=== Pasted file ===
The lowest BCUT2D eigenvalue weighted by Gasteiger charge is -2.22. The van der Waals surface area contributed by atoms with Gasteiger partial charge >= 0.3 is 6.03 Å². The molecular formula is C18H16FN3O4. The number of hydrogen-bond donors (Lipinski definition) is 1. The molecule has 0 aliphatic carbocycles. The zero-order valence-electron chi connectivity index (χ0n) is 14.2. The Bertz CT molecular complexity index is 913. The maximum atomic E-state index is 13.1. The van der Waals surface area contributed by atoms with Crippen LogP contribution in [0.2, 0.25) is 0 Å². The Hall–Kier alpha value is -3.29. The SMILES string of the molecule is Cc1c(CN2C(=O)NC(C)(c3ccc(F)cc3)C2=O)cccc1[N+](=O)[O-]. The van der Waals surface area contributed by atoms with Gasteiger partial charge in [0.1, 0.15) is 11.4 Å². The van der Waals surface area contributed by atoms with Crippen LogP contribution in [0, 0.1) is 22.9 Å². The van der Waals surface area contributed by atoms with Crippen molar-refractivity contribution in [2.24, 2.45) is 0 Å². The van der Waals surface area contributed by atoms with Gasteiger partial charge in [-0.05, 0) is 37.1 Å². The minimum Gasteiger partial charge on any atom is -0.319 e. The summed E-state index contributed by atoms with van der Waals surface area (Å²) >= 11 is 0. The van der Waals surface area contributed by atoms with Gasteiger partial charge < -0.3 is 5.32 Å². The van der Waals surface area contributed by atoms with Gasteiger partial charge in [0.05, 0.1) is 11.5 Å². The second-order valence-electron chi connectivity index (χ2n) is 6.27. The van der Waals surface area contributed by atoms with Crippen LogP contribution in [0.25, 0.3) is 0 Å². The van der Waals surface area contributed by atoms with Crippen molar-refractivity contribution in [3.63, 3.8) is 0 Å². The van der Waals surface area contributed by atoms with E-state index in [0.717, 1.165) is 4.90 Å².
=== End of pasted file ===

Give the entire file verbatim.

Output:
The lowest BCUT2D eigenvalue weighted by Gasteiger charge is -2.22. The van der Waals surface area contributed by atoms with Gasteiger partial charge >= 0.3 is 6.03 Å². The molecular formula is C18H16FN3O4. The number of hydrogen-bond donors (Lipinski definition) is 1. The molecule has 0 aliphatic carbocycles. The zero-order valence-electron chi connectivity index (χ0n) is 14.2. The Bertz CT molecular complexity index is 913. The maximum atomic E-state index is 13.1. The van der Waals surface area contributed by atoms with Crippen LogP contribution in [0.2, 0.25) is 0 Å². The Hall–Kier alpha value is -3.29. The SMILES string of the molecule is Cc1c(CN2C(=O)NC(C)(c3ccc(F)cc3)C2=O)cccc1[N+](=O)[O-]. The van der Waals surface area contributed by atoms with Gasteiger partial charge in [0.1, 0.15) is 11.4 Å². The van der Waals surface area contributed by atoms with Crippen LogP contribution in [0, 0.1) is 22.9 Å². The van der Waals surface area contributed by atoms with Crippen molar-refractivity contribution in [2.24, 2.45) is 0 Å². The van der Waals surface area contributed by atoms with Gasteiger partial charge in [-0.05, 0) is 37.1 Å². The minimum Gasteiger partial charge on any atom is -0.319 e. The summed E-state index contributed by atoms with van der Waals surface area (Å²) >= 11 is 0. The van der Waals surface area contributed by atoms with Gasteiger partial charge < -0.3 is 5.32 Å². The van der Waals surface area contributed by atoms with Gasteiger partial charge in [0.05, 0.1) is 11.5 Å². The second-order valence-electron chi connectivity index (χ2n) is 6.27. The van der Waals surface area contributed by atoms with Crippen LogP contribution in [0.25, 0.3) is 0 Å². The van der Waals surface area contributed by atoms with Crippen molar-refractivity contribution in [3.63, 3.8) is 0 Å². The van der Waals surface area contributed by atoms with E-state index in [0.717, 1.165) is 4.90 Å².